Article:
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October 9, 2017

New Research Allows Preservation of Therapeutics in Adverse Conditions

APL-Led Discovery Could Enable Better Protein Expression System Production, Storage in Harsh Climates and Remote Areas

Cell-free reaction chain

Researchers at the Johns Hopkins Applied Physics Laboratory have demonstrated a significant advancement in the preservation of certain kinds of therapeutics for field applications. The new research created a cell-free protein expression reagent (top) that is portable, stable, and heat resistant. This cell-free reaction mixture can be stored and then reconstituted with DNA and water (center), which allows it to be deployed without a cold-chain storage system and more easily used in adverse conditions and environments.
Credit: Johns Hopkins APL

A recent study by biological engineers at the Johns Hopkins Applied Physics Laboratory (APL) in Laurel, Maryland, demonstrated a significant advancement in the preservation of particular types of medicines, known as protein expression systems, for field applications — enabling those medicines to be stored and reconstituted on site in adverse conditions. The research, performed by David Karig and co-authors Seneca Bessling, Peter Thielen, Sherry Zhang and Joshua Wolfe, was recently published in a Journal of the Royal Society Interface article, “Preservation of Protein Expression Systems at Elevated Temperatures for Portable Therapeutic Production.”

Researchers have been trying to match the increasing need for portable protein expression systems, but these efforts have either required specialized storage for stability or involved difficult procedures for reconstituting. In addition, research has not shown long-term stability above room temperature, which is essential for many applications, including transportation to and storage in warm climates.

Karig, an APL research project manager, developed a method for preserving “cell-free” protein expression reagents. Cell-free protein expression systems consist of living-cell extracts that contain machinery for producing new proteins, along with several reagents that help to fuel protein expression. Typically, these components are unstable above freezing temperatures.

“Our method allows protein expression systems to withstand months of heat stress under atmospheric conditions,” said Karig. “The resulting ability to efficiently produce proteins with reagents that can be easily stored and distributed under harsh conditions overcomes many of the challenges associated with implementation of novel therapeutics in remote areas.”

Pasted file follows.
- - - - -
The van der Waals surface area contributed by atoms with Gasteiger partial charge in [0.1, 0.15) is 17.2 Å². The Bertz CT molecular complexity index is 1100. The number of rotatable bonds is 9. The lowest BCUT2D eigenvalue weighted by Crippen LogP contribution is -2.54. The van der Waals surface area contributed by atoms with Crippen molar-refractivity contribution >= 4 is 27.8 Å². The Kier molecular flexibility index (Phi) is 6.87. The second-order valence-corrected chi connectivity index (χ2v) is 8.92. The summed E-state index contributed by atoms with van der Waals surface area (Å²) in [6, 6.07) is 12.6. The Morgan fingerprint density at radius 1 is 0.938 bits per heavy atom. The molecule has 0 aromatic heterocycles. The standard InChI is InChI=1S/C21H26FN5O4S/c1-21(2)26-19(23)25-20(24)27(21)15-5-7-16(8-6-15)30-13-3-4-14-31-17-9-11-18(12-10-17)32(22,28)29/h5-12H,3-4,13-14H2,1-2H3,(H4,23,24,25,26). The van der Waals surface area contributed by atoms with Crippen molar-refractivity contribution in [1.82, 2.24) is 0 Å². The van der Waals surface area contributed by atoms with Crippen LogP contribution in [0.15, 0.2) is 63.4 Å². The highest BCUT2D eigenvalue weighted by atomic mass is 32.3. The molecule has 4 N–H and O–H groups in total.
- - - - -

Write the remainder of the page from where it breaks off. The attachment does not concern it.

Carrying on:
This method enables the production of therapeutics on demand from dried, heat-tolerant reagents that consist of powdered cell extracts, water and DNA. Once mixed together, these reagents can create different therapeutics or vaccines depending on the type of DNA used. A key advantage of this method is that it solves the issue of cold-chain storage, which is costly in the developed world and nearly impossible in developing countries, where storing therapeutics at cold temperatures is impractical. In disaster scenarios, this method could facilitate fast distribution and production.

The article covers the procedures for preserving cell-free protein expression systems and demonstrates protein expression using reagents that have been stored for months at body temperature, 98.6 degrees F (37 degrees C).

To demonstrate the application potential of this capability, the researchers used heat-stressed, cell-free protein expression components to produce sufficient amounts of pyocin protein to kill Pseudomonas aeruginosa, a common pathogen that can cause disease in plants, animals and humans. This demonstration marks a step toward transportable, field-ready protein therapeutics.

“The pyocin production system provides an effective first-line treatment to prevent wound infections in combat environments or other remote locations where transport of lab-produced therapeutics would be infeasible,” Karig explained. “As the end of the age of antibiotics draws near, fieldable platforms like the one we present will be a necessary next step for low-cost storage, delivery, and production of novel medicines.”

Karig is a part of a team of APL synthetic biologists working on critical challenges for the nation and also leads a Multidisciplinary University Research Initiatives grant on understanding the human skin microbiome.

Media contacts:

Khadija Elkharbibi, 240-228-9118,
Geoff Brown, 240-228-5618,

The Applied Physics Laboratory, a not-for-profit division of The Johns Hopkins University, meets critical national challenges through the innovative application of science and technology. For more information, visit

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